Late Jurassic To Early Cretaceous Sequence Stratigraphy, Northern Bonaparte Basin, Timor Sea.
Honours Degree, 1999
University of Adelaide
AbstractThe potential for stratigraphic trap development in the syn-rift sediments of the Late Jurassic to Early Cretaceous interval (152 to 140 Ma) of the Northern Bonaparte Basin has stimulated a sequence stratigraphic analysis to help build a predictive regional depositional model. Sandstones in this interval, lithostratigraphically referred to as the ?Flamingo Formation?, provide a potential intraformational reservoir facies enveloped by shale of known source potential in the Nancar Trough and Sahul Syncline. The near syn-depositional relationship of these two lithologies combine to form the elusive ?Flamingo Formation Stratigraphic Play?.
Using a network of nine wells supported by biostratigraphic data, a regionally-consistent sequence stratigraphic framework was developed for the interval, based on regionally-significant key surfaces interpreted from the well logs. Sedimentary stacking patterns between key surfaces were analysed, resulting in the identification of eleven depositional sequences.
The major factors controlling sequence development appear to be two distinct orders of eustatic sea level cycles. These have significant implications for hydrocarbon exploration.
The potential for stratigraphic trap development exists mainly within the Nancar Trough and northernmost part of the Sahul Syncline. Stratigraphic plays within this area are likely to consist of stacked basin floor fans developed during the four lowstand systems tracts identified within the D.jurassicum palynozone (149 to 147 Ma). The extent of fan development is uncertain, however, interpretation of Nancar #1 suggests that the lowstand fans of the Nancar Trough/Sahul Syncline are sourced from the Londonderry High. The sand-rich nature of these fans is likely to restrict their radial extent, as sand-rich turbidity flow processes are relatively inefficient. Graben structures mapped at the Middle Jurassic level (~160 Ma) that are linked to the Londonderry High should be considered primary targets for future stratigraphic trap exploration. These structures are likely to have constrained turbidity flow and hence the probability of encountering lowstand basin-floor fans within them is greatly increased.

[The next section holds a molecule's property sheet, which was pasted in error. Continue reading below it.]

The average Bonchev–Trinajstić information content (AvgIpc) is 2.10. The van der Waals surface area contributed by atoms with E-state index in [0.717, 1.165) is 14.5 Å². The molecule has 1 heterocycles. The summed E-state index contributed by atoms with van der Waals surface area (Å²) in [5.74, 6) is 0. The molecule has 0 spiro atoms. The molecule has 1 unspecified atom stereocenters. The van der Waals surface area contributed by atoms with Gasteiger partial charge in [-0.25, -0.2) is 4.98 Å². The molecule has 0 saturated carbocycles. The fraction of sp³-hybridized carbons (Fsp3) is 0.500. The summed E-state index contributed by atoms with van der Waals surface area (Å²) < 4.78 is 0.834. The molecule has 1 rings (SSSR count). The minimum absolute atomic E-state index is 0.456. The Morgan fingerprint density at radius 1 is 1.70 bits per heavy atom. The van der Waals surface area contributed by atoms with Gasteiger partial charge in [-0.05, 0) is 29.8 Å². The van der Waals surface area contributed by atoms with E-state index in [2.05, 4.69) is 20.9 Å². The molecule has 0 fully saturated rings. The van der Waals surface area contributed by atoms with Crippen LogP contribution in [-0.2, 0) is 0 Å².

The potential for an alternative play exists within the Flamingo Syncline. The lack of bathymetric structures to channel turbidity flows has, however, downgraded the potential for economic trap development. Log interpretation suggests that where present, these basin floor fans are likely to broader and thinner than those of the Nancar Trough/Sahul Syncline.
The sequence stratigraphic framework developed in this study, once integrated with seismic data, will decrease the inherent risk associated with exploration for the Flamingo Formation Stratigraphic Play throughout the Northern Bonaparte Basin.